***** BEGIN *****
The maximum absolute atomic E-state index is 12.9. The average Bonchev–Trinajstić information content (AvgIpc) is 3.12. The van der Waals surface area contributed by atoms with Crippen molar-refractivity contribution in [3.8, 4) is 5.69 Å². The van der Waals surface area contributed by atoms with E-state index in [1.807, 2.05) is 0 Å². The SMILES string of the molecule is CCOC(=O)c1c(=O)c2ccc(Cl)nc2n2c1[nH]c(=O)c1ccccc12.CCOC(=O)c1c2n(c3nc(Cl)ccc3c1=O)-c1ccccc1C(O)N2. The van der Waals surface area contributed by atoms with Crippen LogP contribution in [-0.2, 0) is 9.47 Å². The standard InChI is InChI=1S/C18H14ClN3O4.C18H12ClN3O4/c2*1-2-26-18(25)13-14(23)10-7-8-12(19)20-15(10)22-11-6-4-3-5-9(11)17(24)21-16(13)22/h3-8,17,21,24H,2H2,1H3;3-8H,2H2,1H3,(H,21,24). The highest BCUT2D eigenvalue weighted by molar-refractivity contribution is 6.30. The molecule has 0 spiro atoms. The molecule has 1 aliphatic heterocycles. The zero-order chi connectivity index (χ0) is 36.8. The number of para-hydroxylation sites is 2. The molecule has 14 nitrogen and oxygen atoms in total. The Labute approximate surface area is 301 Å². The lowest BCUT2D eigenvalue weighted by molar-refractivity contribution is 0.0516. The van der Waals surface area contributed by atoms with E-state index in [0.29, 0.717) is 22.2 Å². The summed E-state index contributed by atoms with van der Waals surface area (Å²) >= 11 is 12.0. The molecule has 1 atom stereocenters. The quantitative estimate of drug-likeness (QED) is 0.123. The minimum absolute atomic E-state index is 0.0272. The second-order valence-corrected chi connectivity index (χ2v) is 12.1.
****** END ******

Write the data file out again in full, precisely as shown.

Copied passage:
The maximum absolute atomic E-state index is 12.9. The average Bonchev–Trinajstić information content (AvgIpc) is 3.12. The van der Waals surface area contributed by atoms with Crippen molar-refractivity contribution in [3.8, 4) is 5.69 Å². The van der Waals surface area contributed by atoms with E-state index in [1.807, 2.05) is 0 Å². The SMILES string of the molecule is CCOC(=O)c1c(=O)c2ccc(Cl)nc2n2c1[nH]c(=O)c1ccccc12.CCOC(=O)c1c2n(c3nc(Cl)ccc3c1=O)-c1ccccc1C(O)N2. The van der Waals surface area contributed by atoms with Crippen LogP contribution in [-0.2, 0) is 9.47 Å². The standard InChI is InChI=1S/C18H14ClN3O4.C18H12ClN3O4/c2*1-2-26-18(25)13-14(23)10-7-8-12(19)20-15(10)22-11-6-4-3-5-9(11)17(24)21-16(13)22/h3-8,17,21,24H,2H2,1H3;3-8H,2H2,1H3,(H,21,24). The highest BCUT2D eigenvalue weighted by molar-refractivity contribution is 6.30. The molecule has 0 spiro atoms. The molecule has 1 aliphatic heterocycles. The zero-order chi connectivity index (χ0) is 36.8. The number of para-hydroxylation sites is 2. The molecule has 14 nitrogen and oxygen atoms in total. The Labute approximate surface area is 301 Å². The lowest BCUT2D eigenvalue weighted by molar-refractivity contribution is 0.0516. The van der Waals surface area contributed by atoms with E-state index in [0.29, 0.717) is 22.2 Å². The summed E-state index contributed by atoms with van der Waals surface area (Å²) >= 11 is 12.0. The molecule has 1 atom stereocenters. The quantitative estimate of drug-likeness (QED) is 0.123. The minimum absolute atomic E-state index is 0.0272. The second-order valence-corrected chi connectivity index (χ2v) is 12.1.